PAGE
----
If we want to build real communities that actually let people achieve their full potential, we need to get out of the attitude of constant competition and move towards a greater level of cooperation and coordination. If we want to actually nurture people’s intrinsic motivations than we have to liberate them from the extrinsic fear of destruction by poverty and resource denial that characterizes everything about our culture and modern civilization.

We need to learn to work together again.

The Nature of the Soul

Epistemic Status: Speculative. Experiences and conjectures based on them.
Content Warning: Neuropsychological Infohazard, De-Biasing Infohazard
Recommended Prior Reading: Falses Faces, Building up to an IFS Model, Highly Advanced Tulpamancy 201

I said I’d return to my continued exploration of self “soon” when I wrote The Silence Hidden in the Sound in September. Well, sometimes soon has a way of becoming a nearly year-long ordeal during which large chunks of your life and many things you took for granted are ripped up, burned down, violently restructured, and shaken vigorously until it feels like years have passed since you’ve successfully written anything. 

This pressure cooker environment had one useful effect in that it forced a lot of interesting system things to the surface in a form that made them really obvious and easily poked at, which brings us to our topic today. 

There are many conflicting recent models of the self, and here I’ll be talking about my attempts to syncretize some of these models into something coherent and then apply them to my own experiences. 

The Neurons As Agents Model
The first model is the Neurons Gone Wild model discussed in earlier tulpamancy essays. In very brief, the Neurons gone wild model of cognition advocated by Dennett, Simler, etc is that the concept of a central self-agent, an optimizing force that could be referred to as “I” is an illusion that breaks down on analysis into a mess of conflicting, competing, and cooperating subagents, which then themselves break down into more competing subagents, and so on, and so forth, all the way down to the level of individual neurons competing for resources in the brain. There is no master coordinator, no central organizer, no source of willpower from all these agents derive, the power of a particular subagent or cluster of subagents is determined by its ability to negotiate with the agents around it, to form alliances, gang up on conflicting subagents, and distort cognitive power and neurotransmitters in the direction of its cluster of cells. 

This is the most strongly no-self of the various theories I’ll be looking at. It says that the illusion of unity is just that, an illusion, the self-agent exists after the fact at the narrative layer, and is used to rationalize the decisions of lower level subagents. This does a good job of explaining things like addiction, parts of the addict’s mind don’t want to do heroin, but other parts of his mind do want to do heroin, and those parts are in competition with each other.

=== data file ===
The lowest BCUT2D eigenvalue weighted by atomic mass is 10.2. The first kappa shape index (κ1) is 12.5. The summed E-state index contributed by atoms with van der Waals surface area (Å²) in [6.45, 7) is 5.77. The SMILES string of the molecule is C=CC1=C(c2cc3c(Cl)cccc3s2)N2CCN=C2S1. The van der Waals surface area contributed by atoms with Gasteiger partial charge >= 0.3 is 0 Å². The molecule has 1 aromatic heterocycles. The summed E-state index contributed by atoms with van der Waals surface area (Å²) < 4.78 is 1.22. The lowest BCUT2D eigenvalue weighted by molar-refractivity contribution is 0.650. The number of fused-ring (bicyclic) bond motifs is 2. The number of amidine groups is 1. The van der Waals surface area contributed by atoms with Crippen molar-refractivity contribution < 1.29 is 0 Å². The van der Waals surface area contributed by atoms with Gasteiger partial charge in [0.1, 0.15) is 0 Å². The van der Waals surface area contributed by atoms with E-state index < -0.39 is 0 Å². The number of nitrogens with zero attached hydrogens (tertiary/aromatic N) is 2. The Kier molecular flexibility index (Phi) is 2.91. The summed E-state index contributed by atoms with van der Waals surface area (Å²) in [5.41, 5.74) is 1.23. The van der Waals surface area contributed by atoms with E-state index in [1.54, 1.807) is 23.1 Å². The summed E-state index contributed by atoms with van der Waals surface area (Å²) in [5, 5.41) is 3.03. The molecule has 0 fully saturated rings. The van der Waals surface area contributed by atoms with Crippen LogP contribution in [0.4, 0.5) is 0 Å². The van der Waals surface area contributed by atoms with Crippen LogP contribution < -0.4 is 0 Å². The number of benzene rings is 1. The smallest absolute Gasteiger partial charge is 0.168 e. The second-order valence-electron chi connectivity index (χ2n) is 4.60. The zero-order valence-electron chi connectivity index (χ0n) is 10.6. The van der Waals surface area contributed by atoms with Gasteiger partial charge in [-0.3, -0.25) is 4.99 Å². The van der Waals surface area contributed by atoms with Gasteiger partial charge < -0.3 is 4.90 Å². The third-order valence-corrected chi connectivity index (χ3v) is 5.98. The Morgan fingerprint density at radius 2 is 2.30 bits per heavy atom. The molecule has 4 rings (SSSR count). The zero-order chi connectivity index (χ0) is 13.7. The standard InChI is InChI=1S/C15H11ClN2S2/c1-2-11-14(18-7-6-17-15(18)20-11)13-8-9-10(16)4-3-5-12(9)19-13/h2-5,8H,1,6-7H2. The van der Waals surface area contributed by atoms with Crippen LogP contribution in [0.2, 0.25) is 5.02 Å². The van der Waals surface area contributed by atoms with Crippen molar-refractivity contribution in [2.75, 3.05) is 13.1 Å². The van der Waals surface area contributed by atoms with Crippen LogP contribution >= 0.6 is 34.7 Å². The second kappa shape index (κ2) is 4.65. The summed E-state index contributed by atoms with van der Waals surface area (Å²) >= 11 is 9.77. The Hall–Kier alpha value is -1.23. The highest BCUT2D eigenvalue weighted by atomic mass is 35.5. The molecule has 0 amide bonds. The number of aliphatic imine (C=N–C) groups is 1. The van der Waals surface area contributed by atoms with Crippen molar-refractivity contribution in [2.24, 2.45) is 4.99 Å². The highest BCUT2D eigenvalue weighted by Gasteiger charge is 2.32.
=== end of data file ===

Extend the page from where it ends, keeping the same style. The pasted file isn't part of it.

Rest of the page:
The Core and Structure Model
The second model is The Core and Structure model. I first encountered this concept on this blog and I’m unsure if it’s an original creation of the author or if it’s sourced from somewhere else, but according to Ziz:

“Core is something in the mind that has infinite energy. Contains terminal values you would sacrifice all else for, and then do it again infinity times with no regret. Seems approximately unchanging across lifespan. Figuratively, the deepest frame in the call stack of the mind, capable of aborting any train of thought, everything the mind does is because it decided for it to happen. It operates by choosing a “narrative frame”, “module”, “algorithm”, or something like that to run, and is responsible for deciding the strength of subagents. There are actually two of them. In order to use some of my mental tech, they must agree.”


“Structure is anything the mind learns and unlearns. Habits, judgement extrapolations, narrative, identity, skills, style, conceptions of value, etc. Everything but actual values. It lacks life on its own, is like a tool for core to pick up and put down at will.”

Under the core/structure model, everything from tulpamancy to self-help is related is relegated to the narrative and structural layers, as a set of strategies for building and using and manipulating structure. This is the most self-centric of the models, and basically proposes that everything in the mind is under the control of something and fundamentally everything we do, we’re doing because we think it will be a good strategy to achieve our values, and the values are the thing that exists at the bottom of the stack. 

The Internal Family Systems Model
The last model we’ll be comparing is the IFS model I first described in the Silence Hidden in the Sound post. IFS Goes a bit more into the gears of structure, saying that we have managers trying to keep your life in order and micromanage to prevent bad things, firefighters trying to deal with bad things when they happen and shield you from harm, and exiles which you have kicked out of your sense of self which the rest of your mental system tries to manage and keep buried and under control. IFS also has a self which acts as a central coordinator for all the parts and embodies, ahem, curiosity, connectedness, compassion, and calmness.